Anti-religious children’s book dangerous for young people, German ministry says
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.- The German Family Ministry is arguing that a children’s book for atheists that contains disparaging depictions of religious leaders is anti-Semitic and should be considered dangerous to young people, Deutsche Welle reports.

The book “How do I get to God, Asked the Small Piglet,” written by Michael Schmidt-Salomon, features a piglet and a hedgehog.  They discover a poster attached to their house reading, "If you do not know God, you are missing something!"

The animals are frightened that they are missing something in their lives, and begin a search for God.  On their journey they encounter a rabbi, a mufti, and a bishop.

According to the ministry’s report, “In the book, the three great world religions Christianity, Islam and Judaism are scorned.”  The ministry said, “The distinctive characteristics of each religion are ridiculed. Especially the Jewish faith is slurred by the portrayal and characterization of the rabbi.”

The ministry says the book’s depiction of the rabbi is anti-Semitic.

The depiction of the rabbi reportedly recalls anti-Jewish propaganda from the 1930s.  The rabbi is drawn with corkscrew curls, fanatical eyes, predatory teeth, and hands like claws.  He rages at the animals, yelling to them that God had set out to destroy all life on Earth at the time of Noah.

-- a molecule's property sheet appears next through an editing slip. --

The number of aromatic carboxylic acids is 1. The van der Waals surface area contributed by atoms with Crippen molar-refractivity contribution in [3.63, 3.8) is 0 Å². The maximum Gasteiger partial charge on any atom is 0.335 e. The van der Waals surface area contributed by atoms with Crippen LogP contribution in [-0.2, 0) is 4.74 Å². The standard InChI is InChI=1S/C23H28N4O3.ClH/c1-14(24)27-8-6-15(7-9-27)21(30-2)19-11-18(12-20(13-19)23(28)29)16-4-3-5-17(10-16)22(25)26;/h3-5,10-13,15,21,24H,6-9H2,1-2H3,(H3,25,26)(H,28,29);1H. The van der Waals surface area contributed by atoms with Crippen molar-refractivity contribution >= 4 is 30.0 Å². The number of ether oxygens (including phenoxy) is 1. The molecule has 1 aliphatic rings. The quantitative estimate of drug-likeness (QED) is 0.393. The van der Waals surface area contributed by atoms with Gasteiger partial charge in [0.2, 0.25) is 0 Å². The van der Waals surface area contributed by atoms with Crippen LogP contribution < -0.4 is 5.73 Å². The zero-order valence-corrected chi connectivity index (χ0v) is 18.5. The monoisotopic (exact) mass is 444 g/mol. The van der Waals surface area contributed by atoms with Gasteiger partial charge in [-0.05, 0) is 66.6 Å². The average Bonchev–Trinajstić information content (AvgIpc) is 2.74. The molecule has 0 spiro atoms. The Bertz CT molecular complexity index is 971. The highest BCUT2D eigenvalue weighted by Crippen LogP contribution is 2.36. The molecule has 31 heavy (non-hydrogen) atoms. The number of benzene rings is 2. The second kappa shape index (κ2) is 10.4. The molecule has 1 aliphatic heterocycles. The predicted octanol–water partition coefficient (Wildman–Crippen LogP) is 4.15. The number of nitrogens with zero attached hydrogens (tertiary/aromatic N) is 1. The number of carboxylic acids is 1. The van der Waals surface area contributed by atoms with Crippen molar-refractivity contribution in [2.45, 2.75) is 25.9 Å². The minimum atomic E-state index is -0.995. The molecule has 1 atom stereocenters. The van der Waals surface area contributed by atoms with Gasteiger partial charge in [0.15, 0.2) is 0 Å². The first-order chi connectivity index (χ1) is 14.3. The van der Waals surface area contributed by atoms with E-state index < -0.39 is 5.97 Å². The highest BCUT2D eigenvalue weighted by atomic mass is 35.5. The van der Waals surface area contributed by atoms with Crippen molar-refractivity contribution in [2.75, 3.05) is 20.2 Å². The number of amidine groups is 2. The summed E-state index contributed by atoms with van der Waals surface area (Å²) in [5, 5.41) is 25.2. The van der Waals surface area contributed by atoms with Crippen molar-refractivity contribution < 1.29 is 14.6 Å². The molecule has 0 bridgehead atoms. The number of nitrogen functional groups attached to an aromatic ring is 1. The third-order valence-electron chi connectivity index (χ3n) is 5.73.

The book insinuates that the pale, fat bishop is connected to child abuse and is constantly attacking the mufti. 

The mufti, after quietly greeting the animals and inviting them into his mosque, soon changes into a fanatic who gathers a shouting Islamic mob that holds up the animals and condemns them to damnation.  

At the end of the book, the hedgehog says, "I think that God doesn't even exist."  Even if he existed, the character says, he doesn’t live in a synagogue, a cathedral, or a mosque.

Gunnar Schedel, the head of the book’s publisher Alibri, said the publisher was aware the book could provoke controversy.

"It's clear to me that putting a critique of religion in children's bedrooms is a hot political topic," Schedel said, according to Deutsche Welle. 

He said the book was intended for non-religious parents who want to provide their children with a critical view of religion. 

"All three religions are treated equally in the book," Schedel said. "No one is negatively singled out."

Author Michael Schmidt-Salomon responded to the controversy on his website.  “I don’t ridicule religions, they are ridiculous all by themselves,” he wrote, claiming children have a “right to enlightenment.”  He denied that he was anti-Semitic, claiming he had been cursed and threatened because of his Jewish-sounding name. 

“So I claim the right for myself to openly criticize those Orthodox Jews, as well as fundamentalist Christians and Muslims, who are struck by divine madness. This naturally has nothing to do with anti-Semitism,” he wrote.

The German department that reviews children’s literature is scheduled to discuss the book at a March meeting.

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